By Brian Howey
— "Brian, we're going to get hit again. It's going to happen. I just hope when it happens, I'm not in Washington."
This came from a high-ranking, former congressional staffer several years after the Sept. 11 attacks. And the worries of this staffer - someone I highly respect - went well beyond an improvised explosive device packed with ball bearings that we twice witnessed on Monday, Patriot's Day, at the Boston Marathon along with the ricin letters sent to President Obama and a U.S. Senator (Note to idiots: All Congressional and White House mail goes through biological screening). The warning was more along the lines of a rogue nuke or a biological attack in the U.S. capital or a major population center.
It's been a little less than 12 years now since we've taken a terror hit on the U.S. homeland. I like to remind the folks who viscerally castigate the federal government that since Sept. 11 this entity has kept America safer than what our expectations might have been on that day, when Hoosiers watched the carnage in New York and Washington and feared a similar fate for the Sears Tower in Chicago. Presidents Bush and Obama and Vice Presidents Cheney and Biden have shepherded a leadership culture that has kept airliners aloft and, until Monday, IEDs off shore.
Indeed, every time I walk into a Colts or Pacers or White Sox game, or the Indianapolis Motor Speedway - the most populated annual sporting event on the planet - there is that thought, though not a fear, that if terrorists really wanted to strike fear in the hearts of America, the hit would come in the heartland.
Former Sen. Dick Lugar had conjured images of the "destruction of an American city in our lifetime" in the wake of the domestic terror at Oklahoma City, and even Indianapolis as a potential target. A radial area with Lucas Oil Stadium at the center would include, within a mile or two, the three stadiums, key fiber optics lines, two major east/west and north/south interstate highways, a university and medical research labs, at least one bunkered internet hub (with 10-foot thick walls, I'm told) and one of the major insulin manufacturing sites in the world.
When I was growing up five miles northeast of the Grissom AFB runway, the frequent roars of B-58 Hustler bombers and KC-135 stratotankers over our house were a constant reminder that little Peru, Ind., could be a Cold War collateral site near a bullseye.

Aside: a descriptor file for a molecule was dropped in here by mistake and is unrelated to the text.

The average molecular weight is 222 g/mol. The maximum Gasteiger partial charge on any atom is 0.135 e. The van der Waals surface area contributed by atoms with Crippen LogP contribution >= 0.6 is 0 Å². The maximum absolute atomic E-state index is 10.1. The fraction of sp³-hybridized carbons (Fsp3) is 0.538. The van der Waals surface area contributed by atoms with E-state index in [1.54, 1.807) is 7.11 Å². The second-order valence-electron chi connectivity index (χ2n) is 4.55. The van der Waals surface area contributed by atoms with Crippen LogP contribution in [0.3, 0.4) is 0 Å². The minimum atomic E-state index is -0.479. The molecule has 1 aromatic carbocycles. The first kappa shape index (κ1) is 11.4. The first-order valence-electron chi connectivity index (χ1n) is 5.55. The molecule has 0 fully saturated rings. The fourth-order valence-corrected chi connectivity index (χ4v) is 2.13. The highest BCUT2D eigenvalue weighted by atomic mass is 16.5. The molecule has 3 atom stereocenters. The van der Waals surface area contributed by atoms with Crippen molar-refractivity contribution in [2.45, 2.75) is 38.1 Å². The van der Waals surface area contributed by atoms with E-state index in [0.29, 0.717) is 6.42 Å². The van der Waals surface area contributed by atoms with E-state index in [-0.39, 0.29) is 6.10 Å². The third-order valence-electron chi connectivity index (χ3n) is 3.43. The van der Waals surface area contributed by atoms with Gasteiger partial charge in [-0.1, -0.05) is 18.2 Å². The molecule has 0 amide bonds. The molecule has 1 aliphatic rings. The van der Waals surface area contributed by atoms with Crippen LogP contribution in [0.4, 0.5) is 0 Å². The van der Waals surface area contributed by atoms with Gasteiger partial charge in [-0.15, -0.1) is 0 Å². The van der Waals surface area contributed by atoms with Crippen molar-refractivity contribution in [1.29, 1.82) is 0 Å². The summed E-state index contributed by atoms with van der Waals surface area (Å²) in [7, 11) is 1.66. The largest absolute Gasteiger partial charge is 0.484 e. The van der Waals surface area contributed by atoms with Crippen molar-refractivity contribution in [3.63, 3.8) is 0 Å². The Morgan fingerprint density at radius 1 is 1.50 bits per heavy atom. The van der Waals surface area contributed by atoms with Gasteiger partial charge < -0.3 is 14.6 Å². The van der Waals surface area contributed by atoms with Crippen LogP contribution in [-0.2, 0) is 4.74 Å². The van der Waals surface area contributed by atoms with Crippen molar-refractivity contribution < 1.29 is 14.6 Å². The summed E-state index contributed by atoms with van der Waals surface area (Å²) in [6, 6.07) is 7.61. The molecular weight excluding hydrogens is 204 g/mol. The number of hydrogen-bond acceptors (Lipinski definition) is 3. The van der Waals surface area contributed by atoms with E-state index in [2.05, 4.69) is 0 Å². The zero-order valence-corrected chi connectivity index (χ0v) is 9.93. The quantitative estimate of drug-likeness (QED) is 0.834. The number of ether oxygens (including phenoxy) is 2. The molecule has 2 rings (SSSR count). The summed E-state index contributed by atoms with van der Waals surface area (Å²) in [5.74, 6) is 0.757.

But we've watched the threat evolve away from Soviet ICBMs and Nikita Khrushchev pounding his shoe on the podium (a vivid childhood image) to rogues like Osama bin Laden dwelling in caves and now, faceless computer programmers who constantly probe our security, financial, and utility infrastructure from Ukraine, Iran, or North Korea.
It's worth repeating a thought spoken by Sen. Dan Coats: In a cyber 9/11 scenario, Americans could wake up some morning and find the TV networks off the air, the banking system debilitated and utilities not functioning.
"You've got people constructing just that," said Coats, who sits on the Senate Intelligence Committee.
And the rogues do exist among us. Just last week, the Planned Parenthood Clinic in Bloomington withstood a terror assault after police reported the arrest of an Ellettsville man on preliminary burglary and criminal mischief charges - allegedly destroying equipment and splashing red paint throughout the facility. The Bloomington Herald-Times reported that the man allegedly attributed his actions to his religious beliefs, saying Planned Parenthood employees murder babies.
In our post 9/11 world, Americans have resolved to live their lives, aware of the terror potential, but not living in fear of it. We fill our stadiums, run in and watch our races, and ride the Metro and the South Shore.
Statistically, the chances of experiencing a terror strike are infinitesimal, yet there were 283 Hoosiers running the Boston Marathon, and dozens in the Pentagon and World Trade Center 12 years ago, not to mention the U.S. Capitol that was probably saved by the citizen patriots of Flight 93.
To witness such a thing is about as rare as having a tornado hit your home or knowing someone who was murdered. Yet, I know a dozen or so people whose homes or businesses have been hit by tornadoes and a Rasmussen poll last week reported that 25 percent of us know someone who was murdered.
Yes, it's going to happen. A democracy with the openness we cherish will provide the small portals of vulnerability for the rogues who have given up on debate and persuasion and turned to bombs and germs and paint.
The remarkable element of this week's sad story is that it took a dozen years for us to endure another hit on the homeland.
- Brian Howey publishes online at www.howeypolitics.com. Find him on Twitter @hwypol.